I like the fact that one league has it and one league does not. I grew up an AL fan and a Mariner fan so I got to watch the greatest DH of all time Edgar Martinez do what he did best and better than a lot of guys in his era which was hit. If there was no DH we probably wouldn't have gotten nearly as much Edgar Martinez. When your DH turns out to be Carl Everett after that it kind of sucks having a DH.

That being said if MLB were to go all one way or the other I would rather there be no DH rather than all DH because the games would move along faster.

I think the system in place is here to stay. The union won't want to give up high paying jobs for vets and pure baseball fans would freak if there was all DH all the time.

DrDirt
Banger








Since: 8.10.03
From: flyover country

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#6 Posted on | Instant Rating: 7.56
Leave things the way they are. If I would change one thing, it would be to eliminate interleague play. I enjoy some of the series but I loked the fact that they only saw each other when it mattered. But it makes too much money and people enjoy it.



Perception is reality
Reverend J Shaft
Liverwurst








Since: 25.6.03
From: Home of The Big House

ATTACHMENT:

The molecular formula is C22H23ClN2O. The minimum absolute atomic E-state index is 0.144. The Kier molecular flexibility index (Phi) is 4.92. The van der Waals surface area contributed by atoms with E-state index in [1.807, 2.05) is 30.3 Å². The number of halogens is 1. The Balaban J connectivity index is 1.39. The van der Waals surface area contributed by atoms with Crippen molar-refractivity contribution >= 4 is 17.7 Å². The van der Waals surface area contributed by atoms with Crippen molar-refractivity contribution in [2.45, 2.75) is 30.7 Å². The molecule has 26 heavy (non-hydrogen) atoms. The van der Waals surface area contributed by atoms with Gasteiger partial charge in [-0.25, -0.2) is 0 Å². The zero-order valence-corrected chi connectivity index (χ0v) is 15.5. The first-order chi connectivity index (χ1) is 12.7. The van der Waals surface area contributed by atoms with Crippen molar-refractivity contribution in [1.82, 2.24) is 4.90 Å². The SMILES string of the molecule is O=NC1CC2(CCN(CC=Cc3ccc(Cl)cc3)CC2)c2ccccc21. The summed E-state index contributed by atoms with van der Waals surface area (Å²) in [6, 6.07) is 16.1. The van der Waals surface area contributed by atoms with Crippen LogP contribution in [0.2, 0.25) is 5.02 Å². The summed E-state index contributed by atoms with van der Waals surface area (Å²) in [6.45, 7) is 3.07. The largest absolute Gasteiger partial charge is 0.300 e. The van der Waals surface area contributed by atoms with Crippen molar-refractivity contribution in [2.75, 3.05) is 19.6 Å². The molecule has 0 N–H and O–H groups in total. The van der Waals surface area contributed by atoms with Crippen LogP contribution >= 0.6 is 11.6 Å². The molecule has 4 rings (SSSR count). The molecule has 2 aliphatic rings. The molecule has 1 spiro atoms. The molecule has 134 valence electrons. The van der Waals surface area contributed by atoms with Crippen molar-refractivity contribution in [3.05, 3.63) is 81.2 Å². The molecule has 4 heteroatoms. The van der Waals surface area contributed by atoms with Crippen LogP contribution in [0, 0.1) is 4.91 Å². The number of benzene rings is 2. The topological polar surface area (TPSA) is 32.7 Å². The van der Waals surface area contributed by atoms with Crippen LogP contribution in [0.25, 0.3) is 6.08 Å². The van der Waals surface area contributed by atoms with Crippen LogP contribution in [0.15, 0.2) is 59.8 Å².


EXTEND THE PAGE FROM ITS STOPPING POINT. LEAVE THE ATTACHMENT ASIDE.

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#7 Posted on | Instant Rating: 1.47
Add me to the list of people that like having different rules in the AL & NL. I like seeing both strategies applied. I like seeing pitchers go from the AL to the NL and have to adjust to hitting. I like seeing awesome hitters who otherwise would never see an at-bat play DH.

    Originally posted by DrDirt
    If I would change one thing, it would be to eliminate interleague play.


I completely understand your reasoning, but I love interleague play. The Tigers have only been to the Series twice in my lifetime and I'm glad to have been able to see some opponents I probably never would have otherwise.

Besides, the Tigers have owned the NL in interleague play in the last 4 seasons - they're something obscene, like .680, over that time. :)
JayJayDean
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Since: 2.1.02
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#8 Posted on | Instant Rating: 7.17
    Originally posted by DrDirt
    If I would change one thing, it would be to eliminate interleague play.


You mean "if I could change one thing right after I stop making the All-Star game decide home field advantage in the World Series...", right? Just alternate like they used to: one year the AL team is handicapped by having to have pitchers hit in four games, the other the NL is handicapped by having their ninth-best hitter match-up with the DH in four games.